Imagine an ancient record—by far the most published book in humanity—quoted by Shakespeare (1,200 times) and Abraham Lincoln—a book that has inspired political movements and religious reformations and has literally changed the world time and again; imagine that book being rejected and banished from schools across America. That book is the Bible.
The Bible and prayer in public schools were the topics of discussion at this week’s Family Research Council event. Dr. William Jeynes, a Senior Fellow at the Witherspoon Institute in Princeton and a Professor of Education at California State University in Long Beach, shared his research about the price that the U.S. has paid for removing the Bible and prayer from public schools and he explained ways in which they can be constitutionally reincorporated into public education.
Jeynes asked how a student can graduate without any knowledge of the most published book in the world, explaining that knowledge of the Bible will make one understand the history of all six inhabited continents, and it will enlighten the student of literature, culture, and religion. In a world so obsessed with tolerance, the least that Bible study in schools could do is enhance one’s understanding of people of faith and cultivate tolerance for religious practices.
A Wall Street Journal article raised the following questions:
“Can you imagine students not reading the Constitution in a U.S. government class? School administrators not sharing the periodic table of the elements with their science classes? A driver’s ed course that expected young men and women to pass written and road tests without having access to a booklet enumerating the rules of the road? It would be the same thing, we believe, to deny America’s sons and daughters the benefits of an education that includes a study of the Bible.”
According to Jeynes, the Supreme Court has declared that teaching the Bible as literature and history in schools is constitutional as long as it is presented objectively as part of a secular program of education. The opinion of the court in School District of Abington Township, Pennsylvania V. Schempp included the following analysis:
“It is insisted that, unless these religious exercises are permitted, a “religion of secularism” is established in the schools. We agree, of course, that the State may not establish a “religion of secularism” in the sense of affirmatively opposing or showing hostility to religion, thus “preferring those who believe in no religion over those who do believe.”
“In addition, it might well be said that one’s education is not complete without a study of comparative religion or the history of religion and its relationship to the advancement of civilization. It certainly may be said that the Bible is worthy of study for its literary and historic qualities. Nothing we have said here indicates that such study of the Bible or of religion, when presented objectively as part of a secular program of education, may not be effected consistently with the First Amendment.”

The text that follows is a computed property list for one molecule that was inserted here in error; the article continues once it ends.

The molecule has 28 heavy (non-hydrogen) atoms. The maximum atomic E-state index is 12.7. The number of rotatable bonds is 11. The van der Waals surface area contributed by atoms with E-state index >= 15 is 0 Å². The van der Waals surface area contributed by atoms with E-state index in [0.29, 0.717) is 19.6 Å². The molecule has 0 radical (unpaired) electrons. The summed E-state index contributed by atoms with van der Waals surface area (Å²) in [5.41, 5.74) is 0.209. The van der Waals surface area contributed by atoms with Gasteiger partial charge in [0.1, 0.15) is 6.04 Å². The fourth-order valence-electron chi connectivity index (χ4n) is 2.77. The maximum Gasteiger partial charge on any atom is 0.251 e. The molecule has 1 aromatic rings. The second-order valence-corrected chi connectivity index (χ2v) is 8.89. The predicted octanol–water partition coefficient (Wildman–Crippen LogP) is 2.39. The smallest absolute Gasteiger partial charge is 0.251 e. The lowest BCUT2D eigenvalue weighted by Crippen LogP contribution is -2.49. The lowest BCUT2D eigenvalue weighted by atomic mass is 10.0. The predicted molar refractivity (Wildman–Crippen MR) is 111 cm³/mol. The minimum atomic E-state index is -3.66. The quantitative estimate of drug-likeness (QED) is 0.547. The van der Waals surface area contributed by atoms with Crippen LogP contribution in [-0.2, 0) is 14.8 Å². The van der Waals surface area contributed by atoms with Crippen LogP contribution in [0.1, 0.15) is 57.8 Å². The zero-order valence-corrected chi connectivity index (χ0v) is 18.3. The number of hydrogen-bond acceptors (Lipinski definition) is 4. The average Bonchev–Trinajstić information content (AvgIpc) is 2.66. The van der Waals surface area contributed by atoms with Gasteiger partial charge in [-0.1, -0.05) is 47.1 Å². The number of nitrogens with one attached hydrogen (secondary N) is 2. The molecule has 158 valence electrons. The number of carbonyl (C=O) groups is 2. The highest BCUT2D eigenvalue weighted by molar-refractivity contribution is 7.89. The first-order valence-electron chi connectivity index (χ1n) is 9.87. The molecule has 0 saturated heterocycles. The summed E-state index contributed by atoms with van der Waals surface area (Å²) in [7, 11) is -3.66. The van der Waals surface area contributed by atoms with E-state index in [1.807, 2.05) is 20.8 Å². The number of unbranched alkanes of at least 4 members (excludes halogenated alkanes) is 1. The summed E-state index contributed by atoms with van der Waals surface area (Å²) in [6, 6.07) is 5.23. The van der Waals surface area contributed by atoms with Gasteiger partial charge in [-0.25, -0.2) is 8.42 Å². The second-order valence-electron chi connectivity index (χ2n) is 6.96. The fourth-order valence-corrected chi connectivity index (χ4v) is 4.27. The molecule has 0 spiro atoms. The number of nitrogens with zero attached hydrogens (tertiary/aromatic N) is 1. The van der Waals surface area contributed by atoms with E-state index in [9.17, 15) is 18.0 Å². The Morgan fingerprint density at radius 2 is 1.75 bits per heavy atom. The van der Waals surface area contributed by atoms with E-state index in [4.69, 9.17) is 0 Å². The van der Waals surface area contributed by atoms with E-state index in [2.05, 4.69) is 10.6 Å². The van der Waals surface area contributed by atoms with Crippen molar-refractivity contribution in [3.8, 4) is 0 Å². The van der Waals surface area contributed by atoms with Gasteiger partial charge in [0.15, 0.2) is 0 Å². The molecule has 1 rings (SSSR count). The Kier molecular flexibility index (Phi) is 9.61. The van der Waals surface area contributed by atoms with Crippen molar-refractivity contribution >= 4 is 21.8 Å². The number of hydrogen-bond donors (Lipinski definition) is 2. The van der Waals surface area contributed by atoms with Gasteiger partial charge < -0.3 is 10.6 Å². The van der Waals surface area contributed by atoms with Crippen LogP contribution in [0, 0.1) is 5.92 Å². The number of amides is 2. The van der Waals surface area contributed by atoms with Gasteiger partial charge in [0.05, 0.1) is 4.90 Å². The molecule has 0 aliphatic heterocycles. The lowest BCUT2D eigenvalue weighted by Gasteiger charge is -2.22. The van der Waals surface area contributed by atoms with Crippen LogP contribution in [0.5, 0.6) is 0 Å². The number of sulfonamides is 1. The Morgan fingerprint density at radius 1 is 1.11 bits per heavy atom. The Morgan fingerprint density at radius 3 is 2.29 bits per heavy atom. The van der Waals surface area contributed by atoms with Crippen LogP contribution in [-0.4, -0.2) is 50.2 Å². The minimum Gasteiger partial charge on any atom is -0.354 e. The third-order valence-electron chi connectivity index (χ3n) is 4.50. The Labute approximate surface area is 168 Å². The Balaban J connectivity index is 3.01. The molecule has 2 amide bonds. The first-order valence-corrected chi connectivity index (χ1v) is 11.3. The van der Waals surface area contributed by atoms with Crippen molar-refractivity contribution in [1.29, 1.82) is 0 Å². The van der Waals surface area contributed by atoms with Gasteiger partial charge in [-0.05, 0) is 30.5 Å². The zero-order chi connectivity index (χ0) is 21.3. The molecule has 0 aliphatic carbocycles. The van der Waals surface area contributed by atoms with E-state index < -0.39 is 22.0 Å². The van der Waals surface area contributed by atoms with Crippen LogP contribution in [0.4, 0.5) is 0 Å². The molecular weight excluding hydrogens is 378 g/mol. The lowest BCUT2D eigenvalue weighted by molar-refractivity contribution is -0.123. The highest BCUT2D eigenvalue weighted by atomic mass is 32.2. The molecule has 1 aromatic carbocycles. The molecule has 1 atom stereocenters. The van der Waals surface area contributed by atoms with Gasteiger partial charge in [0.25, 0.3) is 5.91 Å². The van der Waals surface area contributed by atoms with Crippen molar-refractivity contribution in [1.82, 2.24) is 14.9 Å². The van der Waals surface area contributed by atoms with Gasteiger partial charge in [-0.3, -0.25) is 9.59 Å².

Along with a secular approach to Bible study in schools, Jeynes supports the idea that having a moment of silence in schools respects the non-religious while allowing those who desire to pray to do so.
These ideas are not without opposition. For example, the National Education Association (NEA), a U.S. labor union representing teachers, passed several resolutions at their2014 convention that, if enforced, may be controversial. According to Education Reporter, the newspaper of education rights, the NEA “opposes any federal legislation or mandate that would require school districts to schedule a moment of silence.” Other resolutions—questionable because of their ambiguity or unexplained intent—are that “The Association opposes any federal legislation, laws, or regulations that provide funds, goods, or services to sectarian schools” and they “condemn the philosophy and practices of extremist groups [not specifying what an extremist group is] and urge active opposition to all such movements that are inimical to the ideal of the Association.” These resolutions provide an opportunity for leaders to portray religious beliefs and practices as an enemy to education and a nuisance in the public sphere.
Bill Clinton said it best in 1996:
”Some families have been frustrated to see their children denied even the most private forms of religious expression in public schools. Here is where I stand: I believe the First Amendment does not require students to leave their religion at the schoolhouse door. Just as we wouldn’t want students to leave at home the values they learn from religion, we should not require them to refrain from religious expression. Reinforcing those values is an important part of every school’s mission.”